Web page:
Difficulty lies ahead in workplace lawsuits surrounding coronavirus pandemic
The coronavirus cannot only inflict physical pain, but it can lead some to lose their income.
Unemployment benefits can be acquired two ways. It all comes down to whether an employer has workers’ compensation insurance.
“So, for example, medical bills, some lost income, those are the two things primarily that workers’ compensation insurance is supposed to cover,” explained Chris Brasure, an attorney in Edinburg.
Brasure says having workers’ comp insurance acts as a bar preventing an employee from suing the employer. There is an exemption to when people can sue an employer with insurance.
“The employer was grossly negligent, which means not just unreasonable in what they did. But really, the employer created kind of an extreme degree of risk to the employee. If those two things the death and gross negligence can be established, then the employer can be held responsible,” said Brasure.
Employees can also sue for benefits and lose wages if the employer doesn’t have a workers’ compensation insurance policy. Those claims or lawsuits will look at whether the business adhered to regulations.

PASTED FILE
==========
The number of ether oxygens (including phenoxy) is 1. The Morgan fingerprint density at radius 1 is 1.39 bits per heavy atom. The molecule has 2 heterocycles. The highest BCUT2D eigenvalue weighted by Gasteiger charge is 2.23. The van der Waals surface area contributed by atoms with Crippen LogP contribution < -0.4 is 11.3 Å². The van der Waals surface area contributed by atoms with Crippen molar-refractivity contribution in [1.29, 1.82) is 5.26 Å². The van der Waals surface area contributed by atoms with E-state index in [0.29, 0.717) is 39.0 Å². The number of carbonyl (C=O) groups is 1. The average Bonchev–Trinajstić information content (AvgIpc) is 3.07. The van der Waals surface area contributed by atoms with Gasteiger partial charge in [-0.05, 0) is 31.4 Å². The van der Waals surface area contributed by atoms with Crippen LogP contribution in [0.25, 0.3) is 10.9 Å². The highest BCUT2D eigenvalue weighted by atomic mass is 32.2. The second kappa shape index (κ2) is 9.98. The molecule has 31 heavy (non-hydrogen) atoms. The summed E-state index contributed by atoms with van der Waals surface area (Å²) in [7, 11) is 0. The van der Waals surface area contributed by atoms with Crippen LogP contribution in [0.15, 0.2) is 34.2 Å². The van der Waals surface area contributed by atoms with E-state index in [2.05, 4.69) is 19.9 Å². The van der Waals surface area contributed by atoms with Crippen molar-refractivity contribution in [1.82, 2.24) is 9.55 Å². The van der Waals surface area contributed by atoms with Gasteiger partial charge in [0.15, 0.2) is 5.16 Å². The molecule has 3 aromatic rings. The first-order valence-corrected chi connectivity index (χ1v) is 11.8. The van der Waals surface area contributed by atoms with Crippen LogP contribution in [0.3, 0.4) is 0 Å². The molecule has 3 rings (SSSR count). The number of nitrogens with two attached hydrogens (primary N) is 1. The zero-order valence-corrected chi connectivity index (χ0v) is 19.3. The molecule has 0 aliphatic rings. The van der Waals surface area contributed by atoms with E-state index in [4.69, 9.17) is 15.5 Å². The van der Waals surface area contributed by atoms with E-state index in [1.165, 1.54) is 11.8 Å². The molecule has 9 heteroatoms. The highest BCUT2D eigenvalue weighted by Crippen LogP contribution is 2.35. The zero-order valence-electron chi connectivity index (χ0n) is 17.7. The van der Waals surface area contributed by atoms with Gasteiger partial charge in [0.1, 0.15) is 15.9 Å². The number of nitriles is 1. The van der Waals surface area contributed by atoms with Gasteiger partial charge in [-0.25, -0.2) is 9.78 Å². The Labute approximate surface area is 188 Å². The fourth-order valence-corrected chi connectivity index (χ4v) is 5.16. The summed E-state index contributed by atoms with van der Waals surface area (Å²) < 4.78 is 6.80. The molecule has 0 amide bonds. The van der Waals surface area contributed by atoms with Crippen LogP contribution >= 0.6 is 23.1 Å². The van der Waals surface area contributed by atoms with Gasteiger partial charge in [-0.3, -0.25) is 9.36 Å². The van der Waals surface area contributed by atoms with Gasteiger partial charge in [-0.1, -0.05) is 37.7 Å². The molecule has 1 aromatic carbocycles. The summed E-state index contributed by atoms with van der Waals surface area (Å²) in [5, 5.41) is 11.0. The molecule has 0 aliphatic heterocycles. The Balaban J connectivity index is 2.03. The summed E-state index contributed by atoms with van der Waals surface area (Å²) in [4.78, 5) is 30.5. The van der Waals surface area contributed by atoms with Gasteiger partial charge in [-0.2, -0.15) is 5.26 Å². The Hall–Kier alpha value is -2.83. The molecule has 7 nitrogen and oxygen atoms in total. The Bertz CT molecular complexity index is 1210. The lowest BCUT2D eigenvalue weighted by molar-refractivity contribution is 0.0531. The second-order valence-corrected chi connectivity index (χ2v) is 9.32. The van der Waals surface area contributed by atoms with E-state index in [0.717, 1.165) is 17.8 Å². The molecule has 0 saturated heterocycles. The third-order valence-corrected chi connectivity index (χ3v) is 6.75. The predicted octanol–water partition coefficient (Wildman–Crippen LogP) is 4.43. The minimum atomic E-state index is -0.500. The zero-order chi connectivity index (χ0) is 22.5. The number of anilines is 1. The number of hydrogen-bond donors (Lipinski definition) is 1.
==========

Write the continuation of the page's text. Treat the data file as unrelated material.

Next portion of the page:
“OSHA has a regulation called the General Duty Clause, which basically says that the employer has to provide a workplace that is free from recognized hazards that are causing or likely to cause death or serious physical harm to the employees,” Brasure said.
The pandemic is proving a challenge legally. Those who file for getting sick on the job may find it difficult to trace where it happened.
“If there was an outbreak at your work, is that enough? Is it that there was no outbreak at your worksite and so, you can't prove it? These are the kind of questions that lawyers and courts are going to have to wrestle with, I feel like, as this unfolds,” said Brasure.
Challenges are also expected for employers suing against insurance companies that are supposed to provide business interruption coverage.